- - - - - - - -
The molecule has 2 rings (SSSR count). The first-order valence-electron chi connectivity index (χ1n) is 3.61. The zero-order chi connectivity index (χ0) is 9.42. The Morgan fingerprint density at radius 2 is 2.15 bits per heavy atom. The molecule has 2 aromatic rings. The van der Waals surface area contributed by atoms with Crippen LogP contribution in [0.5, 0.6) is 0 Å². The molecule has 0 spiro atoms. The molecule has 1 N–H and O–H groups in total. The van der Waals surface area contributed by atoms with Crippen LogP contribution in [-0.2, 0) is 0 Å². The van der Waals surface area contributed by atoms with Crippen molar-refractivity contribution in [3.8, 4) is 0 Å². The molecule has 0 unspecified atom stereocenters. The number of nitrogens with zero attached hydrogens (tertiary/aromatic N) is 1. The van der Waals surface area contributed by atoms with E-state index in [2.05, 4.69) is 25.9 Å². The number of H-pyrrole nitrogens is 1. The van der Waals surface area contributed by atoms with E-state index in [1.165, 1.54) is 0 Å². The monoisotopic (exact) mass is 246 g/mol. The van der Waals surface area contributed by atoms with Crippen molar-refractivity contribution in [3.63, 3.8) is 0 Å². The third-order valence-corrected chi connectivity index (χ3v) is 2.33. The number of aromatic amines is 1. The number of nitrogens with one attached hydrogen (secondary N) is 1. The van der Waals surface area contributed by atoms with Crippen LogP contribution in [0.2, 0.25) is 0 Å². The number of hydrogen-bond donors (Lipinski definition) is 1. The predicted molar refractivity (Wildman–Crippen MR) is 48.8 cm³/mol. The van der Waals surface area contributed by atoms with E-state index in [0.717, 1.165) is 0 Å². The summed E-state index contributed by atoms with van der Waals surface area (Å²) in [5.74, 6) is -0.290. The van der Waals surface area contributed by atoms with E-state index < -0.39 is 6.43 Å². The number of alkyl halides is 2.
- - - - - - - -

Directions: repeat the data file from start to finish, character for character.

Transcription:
The molecule has 2 rings (SSSR count). The first-order valence-electron chi connectivity index (χ1n) is 3.61. The zero-order chi connectivity index (χ0) is 9.42. The Morgan fingerprint density at radius 2 is 2.15 bits per heavy atom. The molecule has 2 aromatic rings. The van der Waals surface area contributed by atoms with Crippen LogP contribution in [0.5, 0.6) is 0 Å². The molecule has 0 spiro atoms. The molecule has 1 N–H and O–H groups in total. The van der Waals surface area contributed by atoms with Crippen LogP contribution in [-0.2, 0) is 0 Å². The van der Waals surface area contributed by atoms with Crippen molar-refractivity contribution in [3.8, 4) is 0 Å². The molecule has 0 unspecified atom stereocenters. The number of nitrogens with zero attached hydrogens (tertiary/aromatic N) is 1. The van der Waals surface area contributed by atoms with E-state index in [2.05, 4.69) is 25.9 Å². The number of H-pyrrole nitrogens is 1. The van der Waals surface area contributed by atoms with E-state index in [1.165, 1.54) is 0 Å². The monoisotopic (exact) mass is 246 g/mol. The van der Waals surface area contributed by atoms with Crippen molar-refractivity contribution in [3.63, 3.8) is 0 Å². The third-order valence-corrected chi connectivity index (χ3v) is 2.33. The number of aromatic amines is 1. The number of nitrogens with one attached hydrogen (secondary N) is 1. The van der Waals surface area contributed by atoms with Crippen LogP contribution in [0.2, 0.25) is 0 Å². The number of hydrogen-bond donors (Lipinski definition) is 1. The predicted molar refractivity (Wildman–Crippen MR) is 48.8 cm³/mol. The van der Waals surface area contributed by atoms with E-state index in [0.717, 1.165) is 0 Å². The summed E-state index contributed by atoms with van der Waals surface area (Å²) in [5.74, 6) is -0.290. The van der Waals surface area contributed by atoms with E-state index < -0.39 is 6.43 Å². The number of alkyl halides is 2.